Sub-national (provincial) ranks (S-ranks)
Conservation Data Centres and NatureServe use existing information and expertise, for ranking species rarity or conservation status. Ranks help them identify gaps in knowledge for species for which element occurrence data are maintained; typically information is maintained for species ranked critically imperiled (S1) to vulnerable (S3) in given jurisdictions. Individual CDCs are responsible for developing sub-national ranks for their area. The AC CDC works with provincial and federal experts to develop rarity ranks for species in each of the following provinces: New Brunswick, Nova Scotia, Prince Edward Island, and Newfoundland & Labrador. Factors considered when ranking include: number of element occurrences, distribution, population size, abundance trends, and threats.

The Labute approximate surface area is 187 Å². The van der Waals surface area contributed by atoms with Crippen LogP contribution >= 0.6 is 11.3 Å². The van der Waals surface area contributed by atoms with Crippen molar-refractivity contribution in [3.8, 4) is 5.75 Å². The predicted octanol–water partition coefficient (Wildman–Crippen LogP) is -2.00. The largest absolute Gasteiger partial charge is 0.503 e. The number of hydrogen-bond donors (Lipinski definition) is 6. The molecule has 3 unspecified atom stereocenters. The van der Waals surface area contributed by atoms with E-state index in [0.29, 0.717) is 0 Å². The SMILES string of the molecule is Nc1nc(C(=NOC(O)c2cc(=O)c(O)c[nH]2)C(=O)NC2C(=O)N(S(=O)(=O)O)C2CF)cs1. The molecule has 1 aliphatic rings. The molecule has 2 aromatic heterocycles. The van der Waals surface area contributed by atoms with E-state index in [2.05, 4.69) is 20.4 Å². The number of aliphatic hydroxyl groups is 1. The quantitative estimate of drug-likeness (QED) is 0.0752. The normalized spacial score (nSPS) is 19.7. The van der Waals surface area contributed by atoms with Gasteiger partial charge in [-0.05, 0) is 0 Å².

Sub-national element rank definitions
The following definitions refer to species and community ranks at sub-national (provincial) levels. Sub-national ranks are specific to a province. Therefore, a species that is common (S4) in New Brunswick, could be ranked as extremely rare (S1) in Prince Edward Island.
|SX||Presumed Extirpated - Species or community is believed to be extirpated from the province. Not located despite intensive searches of historical sites and other appropriate habitat, and virtually no likelihood that it will be rediscovered.|
|S1||Critically Imperiled - Critically imperiled in the province because of extreme rarity (often 5 or fewer occurrences) or because of some factor(s) such as very steep declines making it especially vulnerable to extirpation from the state/province.|
|S2||Imperiled - Imperiled in the province because of rarity due to very restricted range, very few populations (often 20 or fewer), steep declines, or other factors making it very vulnerable to extirpation from the nation or state/province.|
|S3||Vulnerable - Vulnerable in the province due to a restricted range, relatively few populations (often 80 or fewer), recent and widespread declines, or other factors making it vulnerable to extirpation.|